Evaluation Modes in Scala

3 minute read

This article is a bit shorter than usual, but I hope it will share a different kind of insight. We’re not going to explore new features, external libraries, create apps or demos. We’re going to take a look at some core Scala constructs and understand them in a different context.

1. The 3 Evaluation Modes

When we want to compute a value, we can think of two different aspects to how that value is computed. There are more, but I will focus on the following:

  1. The time. We can choose to compute a value now vs compute a value later, i.e. we declare that value now, but the evaluation itself happens at a later point, when that value is needed.
  2. The memory. We can choose to store that value in memory, or we can choose not to, which means that we’d have to recompute that value whenever we need it.

The time aspect divides computations into now vs later. The memory aspect divides computations into “memoized” and non-memoized. I put “memoized” in quotes, because memoization is considered to be an optimization technique. However, at a foundational level, storing vs. not storing is a fundamental aspect of any computation. Note that there are many more aspects of computation that I did not refer to, e.g. asynchrony, side effects, etc.

In this classification, these two orthogonal aspects give us 4 kinds of computations:

  • computed now, memoized
  • computed later, memoized
  • computed now, non-memoized
  • computed later, non-memoized

Arguably, type 3 isn’t useful: computing a value immediately (i.e. at the point of definition) without storing the value is pure waste. So I’ll consider the last type (computed later, non-memoized) as “type 3”.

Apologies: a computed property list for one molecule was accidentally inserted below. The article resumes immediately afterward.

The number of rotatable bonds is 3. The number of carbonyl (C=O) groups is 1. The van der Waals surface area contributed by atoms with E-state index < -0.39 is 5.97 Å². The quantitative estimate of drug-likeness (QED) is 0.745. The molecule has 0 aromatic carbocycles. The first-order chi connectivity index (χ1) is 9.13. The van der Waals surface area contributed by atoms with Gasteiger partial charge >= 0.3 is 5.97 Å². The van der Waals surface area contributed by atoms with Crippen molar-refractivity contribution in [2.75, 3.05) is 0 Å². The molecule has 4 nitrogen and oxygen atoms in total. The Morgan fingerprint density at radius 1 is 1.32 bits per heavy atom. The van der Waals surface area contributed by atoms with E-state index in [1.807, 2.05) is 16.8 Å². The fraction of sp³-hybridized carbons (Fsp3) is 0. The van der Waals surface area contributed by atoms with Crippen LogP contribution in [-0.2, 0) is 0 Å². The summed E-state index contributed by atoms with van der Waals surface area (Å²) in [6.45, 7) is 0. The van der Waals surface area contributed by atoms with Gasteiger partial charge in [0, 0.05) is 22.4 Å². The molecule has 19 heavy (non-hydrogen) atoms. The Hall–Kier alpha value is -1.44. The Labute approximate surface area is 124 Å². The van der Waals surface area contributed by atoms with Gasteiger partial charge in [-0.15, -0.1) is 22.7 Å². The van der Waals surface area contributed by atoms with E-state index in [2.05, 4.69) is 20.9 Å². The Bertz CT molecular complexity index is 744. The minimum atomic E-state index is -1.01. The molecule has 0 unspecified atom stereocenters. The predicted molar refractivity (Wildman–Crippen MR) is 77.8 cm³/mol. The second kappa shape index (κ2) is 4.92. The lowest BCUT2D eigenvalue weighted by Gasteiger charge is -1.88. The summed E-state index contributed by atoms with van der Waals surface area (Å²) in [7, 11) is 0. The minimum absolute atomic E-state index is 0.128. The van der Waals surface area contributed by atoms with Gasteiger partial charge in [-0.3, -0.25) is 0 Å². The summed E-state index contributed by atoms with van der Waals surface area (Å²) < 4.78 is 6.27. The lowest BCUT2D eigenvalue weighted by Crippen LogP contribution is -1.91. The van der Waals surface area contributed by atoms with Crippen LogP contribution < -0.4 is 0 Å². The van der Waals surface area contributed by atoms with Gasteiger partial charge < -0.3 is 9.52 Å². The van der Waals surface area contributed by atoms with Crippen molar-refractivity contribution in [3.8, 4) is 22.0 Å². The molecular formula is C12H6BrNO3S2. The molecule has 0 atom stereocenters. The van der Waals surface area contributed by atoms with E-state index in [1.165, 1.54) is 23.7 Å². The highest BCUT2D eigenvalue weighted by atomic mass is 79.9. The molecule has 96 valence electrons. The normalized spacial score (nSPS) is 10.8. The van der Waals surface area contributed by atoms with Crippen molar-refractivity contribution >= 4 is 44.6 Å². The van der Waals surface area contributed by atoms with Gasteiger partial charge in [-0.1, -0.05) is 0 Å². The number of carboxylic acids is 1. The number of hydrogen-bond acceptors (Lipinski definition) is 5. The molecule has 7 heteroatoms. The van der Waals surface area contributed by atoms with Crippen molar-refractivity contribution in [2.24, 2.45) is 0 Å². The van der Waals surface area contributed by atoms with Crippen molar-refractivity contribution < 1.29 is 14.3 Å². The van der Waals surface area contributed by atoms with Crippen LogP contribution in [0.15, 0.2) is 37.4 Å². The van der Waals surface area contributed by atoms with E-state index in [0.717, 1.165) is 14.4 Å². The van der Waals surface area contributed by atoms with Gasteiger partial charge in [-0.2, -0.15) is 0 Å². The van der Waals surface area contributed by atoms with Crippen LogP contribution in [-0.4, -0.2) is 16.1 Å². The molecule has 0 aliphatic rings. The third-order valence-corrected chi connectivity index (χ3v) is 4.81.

2. Scala Constructs For The 4 Evaluation Modes

How does Scala implement this classification? Here’s a quick breakdown.

Type 1: How do we define a value that we compute right now and store it in memory? By defining a val:

val meaningOfLife = 40 + 2

When we define a val, it will always be computed at the point of definition. The expression is evaluated and the result is stored.

Type 2: How do we define a value that’s computed later, but stored when computed? Scala has a construct called a lazy val:

lazy val complexThing = (1 to 42).map(_ => 1).reduce(_ + _)

This value is defined, but the expression will only be evaluated at the point of use. Once evaluated, it’s stored, so we can reference (and reuse) that value every time after that. Note that the question of “computed later” does not refer to asynchrony. When we define a Future, for example, the Future itself is available (as an instance of a type), and it’s its internal mechanism that decides to use threads, fetch results asynchronously, etc.

Type 3: How do we define a value that’s computed later, but not stored, i.e. if we want to use it again, we’ll have to recompute it? It’s a def:

def recomputed = 3 + 39

This is potentially the most surprising. But it’s true: every time we use recomputed, the expression is evaluated again!

So we have the following associations:

  • computed now, memoized: val
  • computed later, memoized: lazy val
  • computed later, non-memoized: def

But since our programs are not built just out of plain values, but also functions taking arguments, we can also transfer this small classification to arguments as well:

  • computed now, memoized: plain argument
  • computed later, non-memoized: by-name argument
  • computed later, memoized: by name argument + lazy val (call by need)

3. Conclusion: The Philosophy Hidden in Plain Sight

Scala is brilliant on so many levels, but this particular aspect of Scala makes it so powerful, because it leverages concepts we (as programmers) are familiar with in different contexts, and gave them new meanings. We think of

  • vals as constants
  • lazy vals as constants computed later
  • defs as methods

but how many times do think about what computations expressed in these terms are?